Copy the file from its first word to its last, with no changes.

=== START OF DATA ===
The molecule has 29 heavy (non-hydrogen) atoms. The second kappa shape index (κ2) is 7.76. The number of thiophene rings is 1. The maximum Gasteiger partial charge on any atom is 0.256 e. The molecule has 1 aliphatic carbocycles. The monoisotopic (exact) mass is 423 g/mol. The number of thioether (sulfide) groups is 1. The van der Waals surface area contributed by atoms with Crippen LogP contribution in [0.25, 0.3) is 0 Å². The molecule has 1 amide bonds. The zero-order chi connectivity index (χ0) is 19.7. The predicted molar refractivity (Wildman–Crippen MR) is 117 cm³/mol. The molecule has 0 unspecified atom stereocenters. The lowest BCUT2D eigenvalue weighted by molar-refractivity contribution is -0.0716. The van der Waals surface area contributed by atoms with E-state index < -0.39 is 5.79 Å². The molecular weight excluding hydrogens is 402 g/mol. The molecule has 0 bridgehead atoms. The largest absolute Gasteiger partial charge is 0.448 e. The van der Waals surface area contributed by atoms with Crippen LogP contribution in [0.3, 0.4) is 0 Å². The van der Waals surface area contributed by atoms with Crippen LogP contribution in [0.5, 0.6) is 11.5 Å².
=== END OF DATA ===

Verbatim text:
The molecule has 29 heavy (non-hydrogen) atoms. The second kappa shape index (κ2) is 7.76. The number of thiophene rings is 1. The maximum Gasteiger partial charge on any atom is 0.256 e. The molecule has 1 aliphatic carbocycles. The monoisotopic (exact) mass is 423 g/mol. The number of thioether (sulfide) groups is 1. The van der Waals surface area contributed by atoms with Crippen LogP contribution in [0.25, 0.3) is 0 Å². The molecule has 1 amide bonds. The zero-order chi connectivity index (χ0) is 19.7. The predicted molar refractivity (Wildman–Crippen MR) is 117 cm³/mol. The molecule has 0 unspecified atom stereocenters. The lowest BCUT2D eigenvalue weighted by molar-refractivity contribution is -0.0716. The van der Waals surface area contributed by atoms with E-state index < -0.39 is 5.79 Å². The molecular weight excluding hydrogens is 402 g/mol. The molecule has 0 bridgehead atoms. The largest absolute Gasteiger partial charge is 0.448 e. The van der Waals surface area contributed by atoms with Crippen LogP contribution in [0.3, 0.4) is 0 Å². The van der Waals surface area contributed by atoms with Crippen LogP contribution in [0.5, 0.6) is 11.5 Å².